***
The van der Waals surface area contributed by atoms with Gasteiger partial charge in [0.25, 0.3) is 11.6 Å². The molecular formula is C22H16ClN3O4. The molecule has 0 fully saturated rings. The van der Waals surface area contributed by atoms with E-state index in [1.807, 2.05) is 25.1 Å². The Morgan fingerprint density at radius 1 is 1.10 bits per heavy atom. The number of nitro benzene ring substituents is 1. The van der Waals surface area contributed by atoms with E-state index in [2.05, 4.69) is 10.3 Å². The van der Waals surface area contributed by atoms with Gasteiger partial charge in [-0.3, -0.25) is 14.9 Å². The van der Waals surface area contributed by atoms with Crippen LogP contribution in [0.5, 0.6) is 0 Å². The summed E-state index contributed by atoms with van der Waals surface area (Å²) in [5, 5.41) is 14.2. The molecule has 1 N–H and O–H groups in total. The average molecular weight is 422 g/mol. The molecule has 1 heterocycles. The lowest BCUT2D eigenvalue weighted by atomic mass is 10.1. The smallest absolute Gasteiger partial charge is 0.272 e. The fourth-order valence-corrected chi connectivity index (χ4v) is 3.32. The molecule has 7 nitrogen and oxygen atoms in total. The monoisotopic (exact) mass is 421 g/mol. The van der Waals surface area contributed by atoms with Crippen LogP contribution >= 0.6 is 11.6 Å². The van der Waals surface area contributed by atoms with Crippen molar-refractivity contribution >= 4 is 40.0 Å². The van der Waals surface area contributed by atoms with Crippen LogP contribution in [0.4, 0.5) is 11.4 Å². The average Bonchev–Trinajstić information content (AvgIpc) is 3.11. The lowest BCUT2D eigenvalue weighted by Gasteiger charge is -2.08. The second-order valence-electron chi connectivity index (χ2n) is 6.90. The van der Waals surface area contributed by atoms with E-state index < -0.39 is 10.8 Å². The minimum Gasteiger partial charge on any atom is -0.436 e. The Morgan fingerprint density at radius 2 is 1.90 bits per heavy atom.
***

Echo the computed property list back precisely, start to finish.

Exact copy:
The van der Waals surface area contributed by atoms with Gasteiger partial charge in [0.25, 0.3) is 11.6 Å². The molecular formula is C22H16ClN3O4. The molecule has 0 fully saturated rings. The van der Waals surface area contributed by atoms with E-state index in [1.807, 2.05) is 25.1 Å². The Morgan fingerprint density at radius 1 is 1.10 bits per heavy atom. The number of nitro benzene ring substituents is 1. The van der Waals surface area contributed by atoms with E-state index in [2.05, 4.69) is 10.3 Å². The van der Waals surface area contributed by atoms with Gasteiger partial charge in [-0.3, -0.25) is 14.9 Å². The van der Waals surface area contributed by atoms with Crippen LogP contribution in [0.5, 0.6) is 0 Å². The summed E-state index contributed by atoms with van der Waals surface area (Å²) in [5, 5.41) is 14.2. The molecule has 1 N–H and O–H groups in total. The average molecular weight is 422 g/mol. The molecule has 1 heterocycles. The lowest BCUT2D eigenvalue weighted by atomic mass is 10.1. The smallest absolute Gasteiger partial charge is 0.272 e. The fourth-order valence-corrected chi connectivity index (χ4v) is 3.32. The molecule has 7 nitrogen and oxygen atoms in total. The monoisotopic (exact) mass is 421 g/mol. The van der Waals surface area contributed by atoms with Crippen LogP contribution >= 0.6 is 11.6 Å². The van der Waals surface area contributed by atoms with Crippen molar-refractivity contribution >= 4 is 40.0 Å². The van der Waals surface area contributed by atoms with Crippen LogP contribution in [0.4, 0.5) is 11.4 Å². The average Bonchev–Trinajstić information content (AvgIpc) is 3.11. The lowest BCUT2D eigenvalue weighted by Gasteiger charge is -2.08. The second-order valence-electron chi connectivity index (χ2n) is 6.90. The van der Waals surface area contributed by atoms with E-state index < -0.39 is 10.8 Å². The minimum Gasteiger partial charge on any atom is -0.436 e. The Morgan fingerprint density at radius 2 is 1.90 bits per heavy atom.